September 27, 2021

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Bill to privatise state-run general insurance cos gets Parliament nod

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A to allow privatisation of state-run companies got parliamentary assent on Wednesday after Rajya Sabha passed it with a voice vote amid tearing of papers and vociferous protest by opposition parties.

The Business (Nationalisation) Amendment Bill, 2021 was passed by the Lok Sabha on August 2.

The upper house passed the legislation with a voice vote in the din, in a matter of minutes, with Finance Minister Nirmala Sitharaman not replying to points raised by MPs briefly.

Opposition members from TMC to DMK to Left parties opposed the and some wanted it to be referred to a select committee but the motion was rejected by a voice vote after which they indulged in slogan-shouting, stormed into the well, tore papers and moved dangerously close to the presiding officer’s chair.

Rajya Sabha personnel were deployed around the presiding officer and the house table to prevent repeat of Tuesday’s ugly scenes when some MPs had climbed on the table.

The was taken in the upper house soon after it passed the Constitutional amendment bill regarding OBC list. The Constitution amendment bill was passed after a nearly five-hour discussion in an amicable settings in the House, which otherwise had witnessed disruptions since the start of the monsoon session on July 19.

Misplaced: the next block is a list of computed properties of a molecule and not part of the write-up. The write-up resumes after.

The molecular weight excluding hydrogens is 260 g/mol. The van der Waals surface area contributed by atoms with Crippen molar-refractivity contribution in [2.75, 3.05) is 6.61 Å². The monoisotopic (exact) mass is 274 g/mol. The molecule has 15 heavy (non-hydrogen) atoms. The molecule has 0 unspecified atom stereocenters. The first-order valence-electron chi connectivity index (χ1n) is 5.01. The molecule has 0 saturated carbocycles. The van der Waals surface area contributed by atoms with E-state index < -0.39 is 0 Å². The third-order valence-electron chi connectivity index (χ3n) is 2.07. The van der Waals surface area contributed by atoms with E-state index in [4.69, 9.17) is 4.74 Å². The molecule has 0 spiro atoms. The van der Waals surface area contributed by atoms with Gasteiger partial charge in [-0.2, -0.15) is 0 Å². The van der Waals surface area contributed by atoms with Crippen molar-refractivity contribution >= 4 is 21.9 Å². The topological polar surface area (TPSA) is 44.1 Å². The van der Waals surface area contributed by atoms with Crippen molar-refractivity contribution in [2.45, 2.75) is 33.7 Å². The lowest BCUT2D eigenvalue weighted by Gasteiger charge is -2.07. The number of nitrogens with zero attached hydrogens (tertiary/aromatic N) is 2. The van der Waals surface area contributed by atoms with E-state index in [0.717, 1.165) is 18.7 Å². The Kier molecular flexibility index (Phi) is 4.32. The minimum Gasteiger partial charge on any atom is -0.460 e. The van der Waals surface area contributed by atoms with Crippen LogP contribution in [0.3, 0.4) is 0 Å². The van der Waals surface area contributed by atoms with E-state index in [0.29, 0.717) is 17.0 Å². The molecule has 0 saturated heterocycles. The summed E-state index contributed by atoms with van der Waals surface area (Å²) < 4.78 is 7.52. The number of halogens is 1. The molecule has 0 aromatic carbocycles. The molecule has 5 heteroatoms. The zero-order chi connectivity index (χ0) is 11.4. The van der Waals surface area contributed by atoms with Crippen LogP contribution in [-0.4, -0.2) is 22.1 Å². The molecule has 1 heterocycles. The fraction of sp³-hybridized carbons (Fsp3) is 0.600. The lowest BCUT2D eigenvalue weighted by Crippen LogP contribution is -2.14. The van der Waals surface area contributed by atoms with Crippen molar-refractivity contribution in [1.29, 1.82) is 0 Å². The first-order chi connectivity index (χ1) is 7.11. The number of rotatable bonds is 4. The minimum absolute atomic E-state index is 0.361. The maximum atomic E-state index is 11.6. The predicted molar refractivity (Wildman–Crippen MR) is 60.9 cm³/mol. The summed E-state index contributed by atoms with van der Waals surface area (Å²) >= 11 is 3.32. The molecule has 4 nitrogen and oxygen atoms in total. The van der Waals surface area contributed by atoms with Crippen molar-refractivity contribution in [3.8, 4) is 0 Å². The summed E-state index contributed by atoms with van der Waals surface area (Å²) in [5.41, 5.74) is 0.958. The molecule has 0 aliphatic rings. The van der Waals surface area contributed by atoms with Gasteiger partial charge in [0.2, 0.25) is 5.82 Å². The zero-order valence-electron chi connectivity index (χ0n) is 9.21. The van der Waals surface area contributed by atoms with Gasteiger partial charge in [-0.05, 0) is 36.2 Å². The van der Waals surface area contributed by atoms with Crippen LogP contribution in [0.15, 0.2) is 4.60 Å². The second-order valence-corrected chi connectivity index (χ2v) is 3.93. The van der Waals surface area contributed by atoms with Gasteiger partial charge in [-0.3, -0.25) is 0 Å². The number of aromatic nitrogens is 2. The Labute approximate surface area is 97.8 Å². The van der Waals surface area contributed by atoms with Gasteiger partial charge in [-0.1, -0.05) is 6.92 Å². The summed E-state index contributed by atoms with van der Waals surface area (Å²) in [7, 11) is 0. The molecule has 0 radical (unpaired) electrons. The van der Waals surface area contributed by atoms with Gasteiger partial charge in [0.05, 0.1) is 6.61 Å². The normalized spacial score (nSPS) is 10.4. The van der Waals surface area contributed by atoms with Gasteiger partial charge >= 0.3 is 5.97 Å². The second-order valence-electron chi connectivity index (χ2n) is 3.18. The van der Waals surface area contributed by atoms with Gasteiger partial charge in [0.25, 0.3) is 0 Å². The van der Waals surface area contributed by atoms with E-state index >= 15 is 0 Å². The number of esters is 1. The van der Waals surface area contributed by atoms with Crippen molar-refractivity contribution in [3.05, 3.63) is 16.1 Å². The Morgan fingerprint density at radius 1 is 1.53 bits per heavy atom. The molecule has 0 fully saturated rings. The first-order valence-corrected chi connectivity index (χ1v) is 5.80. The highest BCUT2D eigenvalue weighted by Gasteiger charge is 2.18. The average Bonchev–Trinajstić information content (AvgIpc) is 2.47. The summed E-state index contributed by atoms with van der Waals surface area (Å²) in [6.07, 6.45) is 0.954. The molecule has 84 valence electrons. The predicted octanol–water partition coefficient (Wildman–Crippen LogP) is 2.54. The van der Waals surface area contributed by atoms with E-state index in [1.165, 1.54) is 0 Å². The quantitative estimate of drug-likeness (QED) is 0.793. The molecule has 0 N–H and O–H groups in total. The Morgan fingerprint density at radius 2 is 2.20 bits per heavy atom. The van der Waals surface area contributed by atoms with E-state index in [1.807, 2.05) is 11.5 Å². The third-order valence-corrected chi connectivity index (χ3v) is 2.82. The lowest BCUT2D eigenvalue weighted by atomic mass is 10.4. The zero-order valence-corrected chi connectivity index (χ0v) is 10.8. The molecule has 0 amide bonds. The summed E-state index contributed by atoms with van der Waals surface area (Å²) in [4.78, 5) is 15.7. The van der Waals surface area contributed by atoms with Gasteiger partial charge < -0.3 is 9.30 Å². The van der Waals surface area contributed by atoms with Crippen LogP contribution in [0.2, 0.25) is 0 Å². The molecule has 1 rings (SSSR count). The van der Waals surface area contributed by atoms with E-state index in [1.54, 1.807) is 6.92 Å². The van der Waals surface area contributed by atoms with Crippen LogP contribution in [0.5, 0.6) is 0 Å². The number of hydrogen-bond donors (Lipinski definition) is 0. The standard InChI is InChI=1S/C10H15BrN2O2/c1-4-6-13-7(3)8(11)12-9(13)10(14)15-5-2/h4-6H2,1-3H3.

However, moods changed soon after the passage of the OBC related bill, and Opposition returned to the Well of the House leading to a brief adjournment. The chair was forced to adjourn the proceedings as opposition kept raising slogans and threw papers in the air.

When the House re-assembled at 6.26 pm, some MPs spoke briefly on the insurance bill amid uproar, while speakers from the opposition benches chose not to. In the meanwhile, Tiruchi Siva (DMK) moved a motion to send the bill to a select committee of the Rajya Sabha, but it was rejected by a voice-vote.

The bill was passed amid the ruckus even as the Finance Minister did not dwell on the bill.

According to the statement of objects and reasons of the amendment bill, it seeks to remove the requirement that the central government should hold not less than 51 per cent of the equity capital in a specified insurer.

To provide for greater private participation in the public sector insurance companies, enhance insurance penetration and social protection, better secure the interests of policyholders and contribute to faster growth of the economy, it has become necessary to amend certain provisions of the act, according to the bill.

The finance minister in the Budget 2021-22 had announced a big-ticket privatisation agenda which included two public sector banks and one general insurance company.

There are four general insurance companies in the public sector – National Insurance Company Limited, New India Assurance Company Limited, Oriental Insurance Company Limited and the United India Insurance Company Limited.

(Only the headline and picture of this report may have been reworked by the Business Standard staff; the rest of the content is auto-generated from a syndicated feed.)

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